The OD processor is a more traditional vision processor and is optimised for the task of object detection. There is still a need for such IP as while the ML processor could do the same task via neural networks, the OD processor can do it faster and more efficiently. This showcases just how far the industry is going to make dedicated IP for extremely specialised tasks to be able to extract the maximum amount of efficiency.

Arm envisions use-cases where the OD and ML processors are integrated together, where the OD processor would isolate areas of interest within an image and forward them to the ML processor where more fine-grained processing is executed on. Arm had a slew of fun examples as ideas, but frankly we still don’t know for sure how use-cases in the mobile space will evolve. The same can’t be said about camera and surveillance systems where we see the opportunity and need for continuous use of OD and ML processing.

Arm’s first generation of ML processors is targeted at mobile use while variants for other spaces will follow on in the future. The architecture of the IP is said to be scalable both upwards and downwards from the initial mobile release.

As part of Project Trillium, Arm also makes available a large amount of software that will help developers implement their neural network models into different NN frameworks. These are going to be available starting today on Arm’s developer website as well as Github.

The OD processor is targeted for release to partners in Q1 while the ML processor is said to be ready mid 2018. Again this is highly unusual for Arm as usually public announcements happen far after IP availability to customers. Due to the nature of SoC development we should thus not expect silicon based on the new IP until mid to late 2019 at the earliest, making Arm one of the slow-adopters among the semiconductor IP vendors who offer ML IP.

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  • jjj - Tuesday, February 13, 2018 - link

    Long way to go if we are gonna have glasses with virtual keyboards but it's a start.

    Hopefully they announce this now because they have bigger news at MWC. They got to show us the big core aimed at 7nm and ARM must be under pressure to deliver a bigger core (maybe even an entire mm!2 lol). Even in mobile their partners need more since Samsung leaped ahead this year and ofc server needs to start pushing next year.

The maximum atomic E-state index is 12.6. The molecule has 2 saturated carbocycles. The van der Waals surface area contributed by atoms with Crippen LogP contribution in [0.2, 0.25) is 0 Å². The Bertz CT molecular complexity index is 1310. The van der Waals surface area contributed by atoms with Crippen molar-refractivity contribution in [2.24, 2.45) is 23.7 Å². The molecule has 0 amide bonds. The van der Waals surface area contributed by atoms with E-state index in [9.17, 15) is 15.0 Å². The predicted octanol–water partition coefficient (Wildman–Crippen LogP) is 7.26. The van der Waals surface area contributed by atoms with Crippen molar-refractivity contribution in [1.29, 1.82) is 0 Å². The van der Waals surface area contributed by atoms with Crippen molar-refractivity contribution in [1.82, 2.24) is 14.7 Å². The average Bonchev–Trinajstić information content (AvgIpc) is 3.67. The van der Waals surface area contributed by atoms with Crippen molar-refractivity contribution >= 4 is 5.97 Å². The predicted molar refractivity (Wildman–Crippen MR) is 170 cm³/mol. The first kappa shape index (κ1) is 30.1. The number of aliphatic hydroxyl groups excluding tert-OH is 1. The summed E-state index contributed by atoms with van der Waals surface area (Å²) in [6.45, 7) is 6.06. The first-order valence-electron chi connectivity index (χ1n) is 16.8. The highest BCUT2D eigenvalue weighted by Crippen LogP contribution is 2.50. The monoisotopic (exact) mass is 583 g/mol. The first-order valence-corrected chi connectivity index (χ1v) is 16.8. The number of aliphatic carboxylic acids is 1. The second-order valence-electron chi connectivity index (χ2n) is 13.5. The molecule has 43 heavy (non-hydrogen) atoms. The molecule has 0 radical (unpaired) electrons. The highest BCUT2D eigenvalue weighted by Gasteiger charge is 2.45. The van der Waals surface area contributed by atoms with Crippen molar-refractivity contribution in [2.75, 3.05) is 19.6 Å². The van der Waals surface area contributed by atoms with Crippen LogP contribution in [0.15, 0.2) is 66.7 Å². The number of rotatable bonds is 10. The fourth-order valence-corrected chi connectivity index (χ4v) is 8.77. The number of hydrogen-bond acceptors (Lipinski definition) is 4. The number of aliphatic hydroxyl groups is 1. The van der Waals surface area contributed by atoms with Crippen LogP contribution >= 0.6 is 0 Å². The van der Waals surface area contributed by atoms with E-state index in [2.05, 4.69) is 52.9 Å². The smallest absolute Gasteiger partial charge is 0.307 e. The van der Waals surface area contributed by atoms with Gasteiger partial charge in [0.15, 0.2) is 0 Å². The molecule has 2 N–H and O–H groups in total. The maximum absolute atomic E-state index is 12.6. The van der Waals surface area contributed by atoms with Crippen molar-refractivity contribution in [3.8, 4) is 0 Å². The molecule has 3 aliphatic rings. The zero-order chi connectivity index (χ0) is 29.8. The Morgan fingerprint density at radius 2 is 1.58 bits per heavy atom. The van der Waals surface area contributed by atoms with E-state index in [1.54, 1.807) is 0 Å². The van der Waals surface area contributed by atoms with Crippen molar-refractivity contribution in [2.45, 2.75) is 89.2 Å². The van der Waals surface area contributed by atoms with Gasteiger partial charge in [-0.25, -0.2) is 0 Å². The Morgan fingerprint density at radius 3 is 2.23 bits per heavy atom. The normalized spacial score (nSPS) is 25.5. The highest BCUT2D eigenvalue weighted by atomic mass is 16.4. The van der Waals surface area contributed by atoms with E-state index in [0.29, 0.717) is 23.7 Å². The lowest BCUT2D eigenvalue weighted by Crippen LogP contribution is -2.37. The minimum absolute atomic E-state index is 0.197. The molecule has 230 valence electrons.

• Wardrive86 - Tuesday, February 13, 2018 - link

    While I'm not saying you are wrong, you very well could be right. I'm withholding judgement on Samsung's Mongoose 3 core until we have actual is very wide, but it's proportionally bigger than A75 as Mongoose 2 was to A73 and we know how that went.. sometimes better performance but not always, but always higher energy consumption. Personally I enjoy sustainable performance for my use cases. However I hope Mongoose 3 is everything it is hyped to be, I really do! Reply
  • jjj - Tuesday, February 13, 2018 - link
    Single-Core Score 3717
    Crypto Score 1915
    Integer Score 3735
    Floating Point Score 3440
    Memory Score 4543

    Integer and FP added up are about 2x vs Exynos 8895 so they deliver on their 2x claim, in Geekbench at least.
    If they do it with 1 core turbo at 5W , remains to be seen but they do get there somehow.
    Oh and I was not saying that I favor huge cores, would rather see more focus on efficiency but ARM could use a bigger core in server and some other markets and , from a marketing perspective, in mobile too.
    We also had A73 and A75 both from the Sophia family and that's unusual as ARM tends to alternate Sophia and Austin so the Austin team had an extra year to work on w/e they are working on.
  • Threska - Tuesday, February 13, 2018 - link

    Wouldn't be surprised if information is locked behind NDAs for those who want to use all this wiz-bang technology. Reply
  • Wardrive86 - Tuesday, February 13, 2018 - link

    It's impressive that they can add it inside a DynamiQ cluster, DynamiQ is more advanced than I originally thought. I wonder what else can be modified to be included inside the cluster Reply